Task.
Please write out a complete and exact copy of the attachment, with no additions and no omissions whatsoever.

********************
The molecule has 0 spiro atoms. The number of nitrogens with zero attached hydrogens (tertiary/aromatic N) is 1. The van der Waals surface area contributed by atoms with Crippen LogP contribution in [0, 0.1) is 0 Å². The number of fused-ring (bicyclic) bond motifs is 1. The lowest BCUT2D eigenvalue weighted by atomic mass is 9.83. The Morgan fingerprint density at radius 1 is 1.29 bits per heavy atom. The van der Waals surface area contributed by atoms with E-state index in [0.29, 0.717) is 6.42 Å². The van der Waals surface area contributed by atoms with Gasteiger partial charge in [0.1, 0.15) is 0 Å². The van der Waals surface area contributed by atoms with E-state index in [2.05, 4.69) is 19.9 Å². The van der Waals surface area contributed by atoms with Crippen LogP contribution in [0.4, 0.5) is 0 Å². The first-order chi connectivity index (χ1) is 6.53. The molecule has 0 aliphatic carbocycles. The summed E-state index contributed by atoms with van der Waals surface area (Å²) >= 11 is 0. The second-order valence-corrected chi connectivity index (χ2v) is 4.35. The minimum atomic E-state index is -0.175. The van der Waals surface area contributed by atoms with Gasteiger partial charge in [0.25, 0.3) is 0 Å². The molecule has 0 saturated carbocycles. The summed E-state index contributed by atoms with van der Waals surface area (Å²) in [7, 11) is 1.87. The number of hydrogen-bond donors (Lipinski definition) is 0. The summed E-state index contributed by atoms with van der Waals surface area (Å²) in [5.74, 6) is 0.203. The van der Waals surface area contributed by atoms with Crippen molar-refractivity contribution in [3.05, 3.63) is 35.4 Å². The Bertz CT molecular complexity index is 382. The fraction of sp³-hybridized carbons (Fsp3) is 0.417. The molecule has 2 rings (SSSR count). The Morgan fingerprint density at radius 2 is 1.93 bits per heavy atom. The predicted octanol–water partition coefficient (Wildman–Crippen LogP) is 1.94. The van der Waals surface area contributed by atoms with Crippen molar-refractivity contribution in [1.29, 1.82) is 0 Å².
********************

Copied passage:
The molecule has 0 spiro atoms. The number of nitrogens with zero attached hydrogens (tertiary/aromatic N) is 1. The van der Waals surface area contributed by atoms with Crippen LogP contribution in [0, 0.1) is 0 Å². The number of fused-ring (bicyclic) bond motifs is 1. The lowest BCUT2D eigenvalue weighted by atomic mass is 9.83. The Morgan fingerprint density at radius 1 is 1.29 bits per heavy atom. The van der Waals surface area contributed by atoms with E-state index in [0.29, 0.717) is 6.42 Å². The van der Waals surface area contributed by atoms with Gasteiger partial charge in [0.1, 0.15) is 0 Å². The van der Waals surface area contributed by atoms with E-state index in [2.05, 4.69) is 19.9 Å². The van der Waals surface area contributed by atoms with Crippen LogP contribution in [0.4, 0.5) is 0 Å². The first-order chi connectivity index (χ1) is 6.53. The molecule has 0 aliphatic carbocycles. The summed E-state index contributed by atoms with van der Waals surface area (Å²) >= 11 is 0. The second-order valence-corrected chi connectivity index (χ2v) is 4.35. The minimum atomic E-state index is -0.175. The van der Waals surface area contributed by atoms with Gasteiger partial charge in [0.25, 0.3) is 0 Å². The molecule has 0 saturated carbocycles. The summed E-state index contributed by atoms with van der Waals surface area (Å²) in [7, 11) is 1.87. The number of hydrogen-bond donors (Lipinski definition) is 0. The summed E-state index contributed by atoms with van der Waals surface area (Å²) in [5.74, 6) is 0.203. The van der Waals surface area contributed by atoms with Crippen molar-refractivity contribution in [3.05, 3.63) is 35.4 Å². The Bertz CT molecular complexity index is 382. The fraction of sp³-hybridized carbons (Fsp3) is 0.417. The molecule has 2 rings (SSSR count). The Morgan fingerprint density at radius 2 is 1.93 bits per heavy atom. The predicted octanol–water partition coefficient (Wildman–Crippen LogP) is 1.94. The van der Waals surface area contributed by atoms with Crippen molar-refractivity contribution in [1.29, 1.82) is 0 Å².